“It’s just horrible,” said traveler Peter Phillips, after waiting for more than an hour. He was headed to a conference in Kansas City, and worried he would miss his flight and the start of his seminar.
“A lot of people in line have missed their flights,” Phillips said. “There needs to be some sort of Plan B when this stuff happens.”
Hartsfield-Jackson spokeswoman Elise Durham said Mondays are always busy, “But today, we did feel the impact of the federal shutdown more than we have thus far.”
In addition to the Atlanta airport, Transportation Security Administration staffing shortages caused airports in Houston and Miami to temporarily close terminals.
TSA officers have been working without pay since the federal shutdown began Dec. 22 and missed their first paycheck Friday. The American Federation of Government Employees, representing airport security officers, said last week that some workers had already quit. Others were not reporting for duty.
TSA said its rate of unscheduled absences was 7.6 percent on Monday morning, more than twice the rate of 3.2 percent a year ago.
At the peak Monday morning period when the airport has its biggest crowds, there were at least six security lanes closed at Hartsfield-Jackson's domestic terminal security checkpoints. TSA said that it had "made adjustments to maximize all available operational resources" at the Atlanta airport.
Hartsfield-Jackson, Washington Dulles, Miami and Houston are exercising “contingency plans to uphold aviation security standards,” according to TSA.
“Travelers should contact their airline before traveling because times may be affected,” a TSA spokesman said.
Hartsfield-Jackson advised passengers get to the airport three hours before flights to allow time to clear security.
Delta also advised getting to the Atlanta airport three hours early, while still recommending passengers arrive two hours early for domestic flights at other airports around the country. The airline said its employees are helping to manage security lines and answer customers’ questions.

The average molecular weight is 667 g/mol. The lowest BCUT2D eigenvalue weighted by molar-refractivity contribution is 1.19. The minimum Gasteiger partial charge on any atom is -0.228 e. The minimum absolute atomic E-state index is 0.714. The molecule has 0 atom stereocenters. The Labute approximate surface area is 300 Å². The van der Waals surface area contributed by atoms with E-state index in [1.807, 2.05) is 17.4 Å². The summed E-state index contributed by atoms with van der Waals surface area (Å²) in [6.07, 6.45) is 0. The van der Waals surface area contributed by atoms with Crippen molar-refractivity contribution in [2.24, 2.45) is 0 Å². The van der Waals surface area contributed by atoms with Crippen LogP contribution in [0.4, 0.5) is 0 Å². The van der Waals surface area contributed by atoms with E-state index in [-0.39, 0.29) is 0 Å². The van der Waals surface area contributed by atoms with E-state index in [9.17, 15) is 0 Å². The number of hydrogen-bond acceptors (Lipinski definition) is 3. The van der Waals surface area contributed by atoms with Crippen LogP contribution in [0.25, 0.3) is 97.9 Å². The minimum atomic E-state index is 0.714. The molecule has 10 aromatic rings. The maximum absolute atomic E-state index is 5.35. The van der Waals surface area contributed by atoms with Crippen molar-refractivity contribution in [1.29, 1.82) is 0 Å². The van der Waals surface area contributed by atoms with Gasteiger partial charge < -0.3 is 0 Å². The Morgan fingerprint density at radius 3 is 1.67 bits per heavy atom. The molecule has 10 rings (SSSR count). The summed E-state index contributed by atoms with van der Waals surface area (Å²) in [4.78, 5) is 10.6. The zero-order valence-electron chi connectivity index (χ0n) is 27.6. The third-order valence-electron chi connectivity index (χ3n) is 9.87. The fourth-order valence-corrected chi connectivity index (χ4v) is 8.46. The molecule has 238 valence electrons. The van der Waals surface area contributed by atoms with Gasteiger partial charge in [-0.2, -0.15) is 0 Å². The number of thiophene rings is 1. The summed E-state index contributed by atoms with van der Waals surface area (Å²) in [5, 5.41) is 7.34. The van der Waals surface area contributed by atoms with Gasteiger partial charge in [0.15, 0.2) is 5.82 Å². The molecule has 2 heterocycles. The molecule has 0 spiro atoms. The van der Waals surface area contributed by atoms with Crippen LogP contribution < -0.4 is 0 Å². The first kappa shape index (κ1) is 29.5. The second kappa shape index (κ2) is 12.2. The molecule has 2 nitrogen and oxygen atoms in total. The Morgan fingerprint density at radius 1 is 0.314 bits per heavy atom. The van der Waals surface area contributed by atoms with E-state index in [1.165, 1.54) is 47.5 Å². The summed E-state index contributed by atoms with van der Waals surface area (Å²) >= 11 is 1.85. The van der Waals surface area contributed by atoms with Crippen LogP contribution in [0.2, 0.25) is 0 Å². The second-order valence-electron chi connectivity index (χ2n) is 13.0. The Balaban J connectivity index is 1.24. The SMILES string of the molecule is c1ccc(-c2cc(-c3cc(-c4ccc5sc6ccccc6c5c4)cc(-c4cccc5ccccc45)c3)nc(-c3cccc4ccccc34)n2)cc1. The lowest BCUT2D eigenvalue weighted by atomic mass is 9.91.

Wendell Baldwin, a business traveler who flies about once a month, said he “knew there was going to be a challenge flying out,” due to the federal shutdown and workers calling in sick. He got to the airport 2.5 hours before his flight Monday, to make sure he had enough time to get through security.
“I should be able to make it,” he said, adding that he has another flight scheduled next week and would likely get to the airport two-and-a-half to three hours before departure.
“End the shutdown. That’s the root cause of this whole thing,” Baldwin said. “I don’t blame these [TSA] folks. They’re not going to get paid. They’re just doing what they gotta do.”
Atlanta Mayor Keisha Lance Bottoms said the city is closely monitoring the situation. “I ask that travelers pack their patience as they head to the airports, and thank the dedicated TSA employees who selflessly show up to secure our airport and our city, even amid the financial hardships and uncertainty this shutdown has caused them,” Bottoms said in a written statement.